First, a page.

A Common Philosophy Among Thieves : Forum : Seventy-Nine Words

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Seventy-Nine Words

9 Years Ago

Well, kids, I've been a bit hesitant to begin any discussions or projects within the ACPAT group until I gathered a few more folks for the philosophy, but I suppose five is a good few to start with for now. I believe my first homework assignment will spark your interests as well as your imaginations. More importantly, we will be using this small group to chisel a piece of prose which you can all submit to a reputable publication in an effort to further our own writing careers.

We can all write. I can tell you this as I have read everyone's work and enjoyed the unique voices you all possess. I believe I can write, as well. In fact, I can write, and write, and write... only a fraction of which am I ever truly comfortable sharing with anyone. Which means, of course, that I edit my writing. I trim the fat and chisel away the bits and pieces of writing which allows the words I leave to shine more brightly and speak louder on their own. Short stories are difficult because every word that you allow must be important and deserve a spot within the sentence. This discipline is what separates talented writer's from good writer's, the ability to apply borders to the world you create on a page, and to live within those limits that you set for yourself. It's hard to color inside the lines. That is where we find this first assignment, which comes to you from Esquire Magazine, whom is celebrating their seventy-ninth anniversary with a writing contest into which I believe we all should submit our own work. What is the objective? To write a story. The twist? The story can only be seventy-nine words.   I’ll have a few more details in the contest section of the group. I’m setting this up as a contest, but I’m going to be submitting pieces as well, only I'm not allowed to actually submit to my own contest, so you'll have to check the group writing page unless someone can tell me how to get around that technical issue. Thanks.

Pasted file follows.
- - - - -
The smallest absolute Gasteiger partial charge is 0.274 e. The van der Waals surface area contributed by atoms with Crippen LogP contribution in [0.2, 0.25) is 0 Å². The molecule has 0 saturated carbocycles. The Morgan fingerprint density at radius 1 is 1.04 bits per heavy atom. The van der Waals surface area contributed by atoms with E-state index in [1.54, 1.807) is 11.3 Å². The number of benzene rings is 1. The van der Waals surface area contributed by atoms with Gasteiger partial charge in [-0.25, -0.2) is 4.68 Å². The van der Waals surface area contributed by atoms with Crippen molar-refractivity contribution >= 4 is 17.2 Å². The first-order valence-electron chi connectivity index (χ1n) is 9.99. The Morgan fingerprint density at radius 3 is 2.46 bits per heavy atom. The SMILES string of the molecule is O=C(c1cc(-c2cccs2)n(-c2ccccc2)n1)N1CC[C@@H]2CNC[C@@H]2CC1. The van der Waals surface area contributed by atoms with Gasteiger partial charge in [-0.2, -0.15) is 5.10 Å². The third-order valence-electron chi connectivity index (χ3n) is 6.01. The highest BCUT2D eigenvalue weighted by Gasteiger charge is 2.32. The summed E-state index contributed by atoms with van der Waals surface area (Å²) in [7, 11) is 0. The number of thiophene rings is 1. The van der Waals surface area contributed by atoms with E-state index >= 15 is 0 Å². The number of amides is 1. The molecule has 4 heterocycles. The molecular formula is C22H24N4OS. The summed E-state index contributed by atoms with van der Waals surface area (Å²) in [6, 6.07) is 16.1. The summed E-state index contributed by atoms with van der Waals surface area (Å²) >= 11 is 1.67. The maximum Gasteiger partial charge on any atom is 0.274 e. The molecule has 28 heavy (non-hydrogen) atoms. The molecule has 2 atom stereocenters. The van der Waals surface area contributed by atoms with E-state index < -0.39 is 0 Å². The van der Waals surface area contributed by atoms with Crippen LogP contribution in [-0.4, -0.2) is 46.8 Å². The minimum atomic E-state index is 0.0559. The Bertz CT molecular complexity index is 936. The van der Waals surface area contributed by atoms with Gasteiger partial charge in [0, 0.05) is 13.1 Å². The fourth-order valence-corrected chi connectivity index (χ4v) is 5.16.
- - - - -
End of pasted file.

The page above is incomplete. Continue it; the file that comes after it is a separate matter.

Write within these walls, but think outside of the box.